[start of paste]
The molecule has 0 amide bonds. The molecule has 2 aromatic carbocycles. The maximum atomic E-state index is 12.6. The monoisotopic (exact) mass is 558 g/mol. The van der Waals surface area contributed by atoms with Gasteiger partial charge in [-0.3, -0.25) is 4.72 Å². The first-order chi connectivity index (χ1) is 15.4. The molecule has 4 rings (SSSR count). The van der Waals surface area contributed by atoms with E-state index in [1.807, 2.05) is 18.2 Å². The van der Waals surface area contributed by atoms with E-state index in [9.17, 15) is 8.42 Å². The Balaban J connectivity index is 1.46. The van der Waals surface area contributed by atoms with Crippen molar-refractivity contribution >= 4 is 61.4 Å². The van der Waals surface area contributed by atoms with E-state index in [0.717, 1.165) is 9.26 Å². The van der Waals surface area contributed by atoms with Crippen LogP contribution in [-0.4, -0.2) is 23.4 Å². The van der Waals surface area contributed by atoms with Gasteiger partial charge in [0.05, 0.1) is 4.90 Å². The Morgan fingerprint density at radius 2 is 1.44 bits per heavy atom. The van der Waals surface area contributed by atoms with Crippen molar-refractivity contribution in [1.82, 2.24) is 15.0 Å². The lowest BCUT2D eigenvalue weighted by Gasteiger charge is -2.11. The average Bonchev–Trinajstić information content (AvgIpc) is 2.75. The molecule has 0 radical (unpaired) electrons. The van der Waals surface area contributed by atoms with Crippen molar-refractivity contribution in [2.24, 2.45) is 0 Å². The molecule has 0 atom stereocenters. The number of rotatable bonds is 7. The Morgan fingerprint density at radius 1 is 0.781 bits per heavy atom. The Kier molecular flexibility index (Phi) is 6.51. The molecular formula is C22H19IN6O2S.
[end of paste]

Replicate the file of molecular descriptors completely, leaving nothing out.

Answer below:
The molecule has 0 amide bonds. The molecule has 2 aromatic carbocycles. The maximum atomic E-state index is 12.6. The monoisotopic (exact) mass is 558 g/mol. The van der Waals surface area contributed by atoms with Gasteiger partial charge in [-0.3, -0.25) is 4.72 Å². The first-order chi connectivity index (χ1) is 15.4. The molecule has 4 rings (SSSR count). The van der Waals surface area contributed by atoms with E-state index in [1.807, 2.05) is 18.2 Å². The van der Waals surface area contributed by atoms with E-state index in [9.17, 15) is 8.42 Å². The Balaban J connectivity index is 1.46. The van der Waals surface area contributed by atoms with Crippen molar-refractivity contribution >= 4 is 61.4 Å². The van der Waals surface area contributed by atoms with E-state index in [0.717, 1.165) is 9.26 Å². The van der Waals surface area contributed by atoms with Crippen LogP contribution in [-0.4, -0.2) is 23.4 Å². The van der Waals surface area contributed by atoms with Gasteiger partial charge in [0.05, 0.1) is 4.90 Å². The Morgan fingerprint density at radius 2 is 1.44 bits per heavy atom. The van der Waals surface area contributed by atoms with Crippen molar-refractivity contribution in [1.82, 2.24) is 15.0 Å². The lowest BCUT2D eigenvalue weighted by Gasteiger charge is -2.11. The average Bonchev–Trinajstić information content (AvgIpc) is 2.75. The molecule has 0 radical (unpaired) electrons. The van der Waals surface area contributed by atoms with Crippen molar-refractivity contribution in [2.24, 2.45) is 0 Å². The molecule has 0 atom stereocenters. The number of rotatable bonds is 7. The Morgan fingerprint density at radius 1 is 0.781 bits per heavy atom. The Kier molecular flexibility index (Phi) is 6.51. The molecular formula is C22H19IN6O2S.